Halloween Prices are Scary
In covering inflation it is almost expected that we report on the cost of the traditional Thanksgiving dinner. And we probably will in a month or so.
But we just happened to notice the rising cost of Halloween candy. This year it is up by an unlucky 13 percent.
Consumer prices in the Phoenix area just happen to have risen 13 percent over the past year as well. It’s our bad luck here that that is the fastest inflation rate in the entire nation.
The Labor Department says that this year’s increase in candy is the largest ever. According to the Wall Street Journal, it boils down to “surging labor costs and skyrocketing flour and sugar prices.”
The National Retail Federation says that the average household will spend about $100 on Halloween items this year. That includes candy, decorations, and even costumes. In 2015, that amount was only $74.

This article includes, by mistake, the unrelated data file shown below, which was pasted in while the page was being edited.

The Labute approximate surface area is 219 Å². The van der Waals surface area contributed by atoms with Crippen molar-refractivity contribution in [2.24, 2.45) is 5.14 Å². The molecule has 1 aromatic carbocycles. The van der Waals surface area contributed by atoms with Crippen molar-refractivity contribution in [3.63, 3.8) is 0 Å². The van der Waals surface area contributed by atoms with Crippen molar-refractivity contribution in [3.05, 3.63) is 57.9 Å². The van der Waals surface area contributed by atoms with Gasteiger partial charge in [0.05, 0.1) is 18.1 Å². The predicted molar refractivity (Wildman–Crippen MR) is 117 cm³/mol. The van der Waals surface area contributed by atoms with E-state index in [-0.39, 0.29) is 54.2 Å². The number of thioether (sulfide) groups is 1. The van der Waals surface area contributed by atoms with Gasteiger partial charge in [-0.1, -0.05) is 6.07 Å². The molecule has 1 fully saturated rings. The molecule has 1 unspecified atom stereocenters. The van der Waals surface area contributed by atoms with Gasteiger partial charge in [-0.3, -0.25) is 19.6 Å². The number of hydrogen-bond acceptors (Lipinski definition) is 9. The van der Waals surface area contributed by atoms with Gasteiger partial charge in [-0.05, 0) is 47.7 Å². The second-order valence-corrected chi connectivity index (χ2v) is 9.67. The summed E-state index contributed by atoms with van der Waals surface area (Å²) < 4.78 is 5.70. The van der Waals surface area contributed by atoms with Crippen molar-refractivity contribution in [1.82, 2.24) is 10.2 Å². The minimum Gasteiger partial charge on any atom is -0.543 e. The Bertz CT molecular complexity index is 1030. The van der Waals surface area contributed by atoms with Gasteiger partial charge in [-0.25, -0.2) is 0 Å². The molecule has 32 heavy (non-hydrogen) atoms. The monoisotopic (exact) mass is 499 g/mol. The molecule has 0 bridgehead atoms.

But back to candy. “Starburst and Skittles have had the biggest price increases—35 and 42 percent, respectively, since last year, reports the Journal. “Crunch and Butterfinger bars saw the lowest price increases of 6 and 7 percent respectively.”
But the worst trick in buying a treat is the incredible shrinking candy bar. That is the one that keeps getting smaller each year, but is packaged with a lot of cardboard to make it appear the same size as before.
So, what explains it all? Whatever did happen to the nickel candy bar?
We think you know the answer. It’s not that candy has gone up in price so much as it is that the dollar is losing purchasing power.
The chart above shows the decline in dollar purchasing power since the US severed the thin link of the currency to gold in 1971. The dollar has been down ever since, and it is not going up.
And that is why people buy gold!